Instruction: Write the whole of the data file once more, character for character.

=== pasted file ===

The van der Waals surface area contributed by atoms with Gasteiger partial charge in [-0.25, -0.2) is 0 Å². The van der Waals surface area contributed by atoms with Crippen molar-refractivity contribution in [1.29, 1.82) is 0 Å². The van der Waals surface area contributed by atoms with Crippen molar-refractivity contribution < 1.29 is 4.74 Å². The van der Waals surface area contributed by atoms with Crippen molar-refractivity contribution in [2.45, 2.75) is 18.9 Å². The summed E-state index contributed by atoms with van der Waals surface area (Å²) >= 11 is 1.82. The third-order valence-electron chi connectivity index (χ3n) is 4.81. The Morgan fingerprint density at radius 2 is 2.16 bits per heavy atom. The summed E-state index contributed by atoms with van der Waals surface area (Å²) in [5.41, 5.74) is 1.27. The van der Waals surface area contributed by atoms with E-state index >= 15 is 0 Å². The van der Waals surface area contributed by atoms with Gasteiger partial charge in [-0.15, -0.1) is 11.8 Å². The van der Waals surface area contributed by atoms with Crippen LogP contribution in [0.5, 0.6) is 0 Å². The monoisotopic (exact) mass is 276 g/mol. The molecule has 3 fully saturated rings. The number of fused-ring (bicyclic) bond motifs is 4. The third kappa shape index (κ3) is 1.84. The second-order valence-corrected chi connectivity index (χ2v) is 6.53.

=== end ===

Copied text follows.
The van der Waals surface area contributed by atoms with Gasteiger partial charge in [-0.25, -0.2) is 0 Å². The van der Waals surface area contributed by atoms with Crippen molar-refractivity contribution in [1.29, 1.82) is 0 Å². The van der Waals surface area contributed by atoms with Crippen molar-refractivity contribution < 1.29 is 4.74 Å². The van der Waals surface area contributed by atoms with Crippen molar-refractivity contribution in [2.45, 2.75) is 18.9 Å². The summed E-state index contributed by atoms with van der Waals surface area (Å²) >= 11 is 1.82. The third-order valence-electron chi connectivity index (χ3n) is 4.81. The Morgan fingerprint density at radius 2 is 2.16 bits per heavy atom. The summed E-state index contributed by atoms with van der Waals surface area (Å²) in [5.41, 5.74) is 1.27. The van der Waals surface area contributed by atoms with E-state index >= 15 is 0 Å². The van der Waals surface area contributed by atoms with Gasteiger partial charge in [-0.15, -0.1) is 11.8 Å². The van der Waals surface area contributed by atoms with Crippen LogP contribution in [0.5, 0.6) is 0 Å². The monoisotopic (exact) mass is 276 g/mol. The molecule has 3 fully saturated rings. The number of fused-ring (bicyclic) bond motifs is 4. The third kappa shape index (κ3) is 1.84. The second-order valence-corrected chi connectivity index (χ2v) is 6.53.